What is a “Bell Curve”?
A bell curve is the shape of a statistical set of data that results in the shape resembling a “bell”, sometimes known as a “normal distribution” curve. It is a way of displaying data to understand strengths & weaknesses in terms of frequency. It is used in many situations, not just performance management.
How does Bell Curve performance management work?
If you have 10 people in a team, you rank people compared to others in the team on a set of common objectives or KPIs as part of the performance management process. This data is plotted on a chart with score on one axis and numbers on the other
The logic is, as per the bell-curve rule, you have to classify certain number of employees forcefully under predefined rules.
This is forced distribution.
The (forced ranking) process ignores potential. Most often this process is used in the run-up to change or transition (especially when job losses or downsizing is expected, few companies use it as a stainable management approach
Jack Welch whilst at GE introduced a similar performance management process where the bottom 10% were sacked each year. Many other firms emulate this approach, without developing a supportive and developmental culture alongside.
The Bell Curve, published in 1994, was written by Richard Herrnstein and Charles Murray as a work designed to explain, using empirical statistical analysis, the variations in intelligence in American society many believe the “bell curve approach to performance management was derived from this work. (Welch was earlier)
Risks of “Bell Curve Management”
There is a natural assumption in using this model of performance management and forced ranking, which is that you have employed “sub standard” people. That if you like manager have failed to recruit and develop their own people. For the system says that for every “above average” employee you have, you have an underperforming employee. Of course this may be true, but in forced distribution systems there is no accounting for good and effective management.
Reward weak managers, punish effective leaders
Another side effect of these bell curve performance management systems, is that it gives the ineffective and lazy manager a tool with which to “beat” people with. The tool says there must be a poor performer “…and you are that person”, whereas the effective leader, manages, coaches and support the entire team well. Develops or removes poor performers, means that the effective leader needs to mark one or more of their team as “underperforming”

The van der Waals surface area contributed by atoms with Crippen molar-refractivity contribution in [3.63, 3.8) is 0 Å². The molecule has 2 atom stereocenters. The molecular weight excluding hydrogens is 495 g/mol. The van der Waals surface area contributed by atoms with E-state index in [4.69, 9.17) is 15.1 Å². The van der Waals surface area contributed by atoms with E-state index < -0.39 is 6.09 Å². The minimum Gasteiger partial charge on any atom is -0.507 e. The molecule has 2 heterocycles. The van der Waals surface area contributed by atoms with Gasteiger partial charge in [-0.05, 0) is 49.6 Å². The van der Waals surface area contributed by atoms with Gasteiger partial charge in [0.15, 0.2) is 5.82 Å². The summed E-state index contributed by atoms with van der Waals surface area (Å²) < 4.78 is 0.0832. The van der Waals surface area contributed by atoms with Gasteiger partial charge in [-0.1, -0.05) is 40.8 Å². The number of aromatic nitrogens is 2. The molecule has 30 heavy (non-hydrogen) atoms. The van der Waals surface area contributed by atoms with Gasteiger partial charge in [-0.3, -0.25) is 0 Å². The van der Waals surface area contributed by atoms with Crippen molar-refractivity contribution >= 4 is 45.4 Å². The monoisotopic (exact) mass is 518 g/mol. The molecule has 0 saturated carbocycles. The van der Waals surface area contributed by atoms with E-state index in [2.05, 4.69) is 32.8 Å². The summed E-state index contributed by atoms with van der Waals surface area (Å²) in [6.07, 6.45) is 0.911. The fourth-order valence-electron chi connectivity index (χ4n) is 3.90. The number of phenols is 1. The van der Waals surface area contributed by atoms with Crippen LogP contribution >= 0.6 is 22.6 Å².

Not statistically valid
While in theory the “bell curve” is a scientifically valid approach, there is one “fact” that gets over looked by many proponents of this approach…. Numbers..
For any statistic to be valid, there needs to be a minimum set of data. The bigger the data the better, however for surveys etc it is often accepted that a base of less than 100 is meaningless. So….
If you are asked to rate your 10 people on a scale of 1-5 (where 3 is average, 1&2 underperforming) you will have:
1 – 1 person
2 – 2 people
3 – 5 people
4 – 2 people
5 – 1 person
Now of course this is replicated across all departments or teams. So what if you have a low performing team of manager A, and a high performing team of manager B? Both have 1 high performer, and 1 low performer. What if the high performer from manager A’s team was no better than average from manage B’s team? Why should manager B and their team member who is the lowest in that team be punished?
One of the goals of many organizations is employee engagement. How can an employee that has been rated as “poor” but knows they have been delivering above average in the company feel engaged?
If you want to engage with employees, use engagement based strategies, if you want transition, then use transition based strategies, but do not expect to win at both!
As a discussion tool or in transition or significant change, I believe this is a great approach, but for reward or dismissal, I believe it is a flawed approach that should never be used.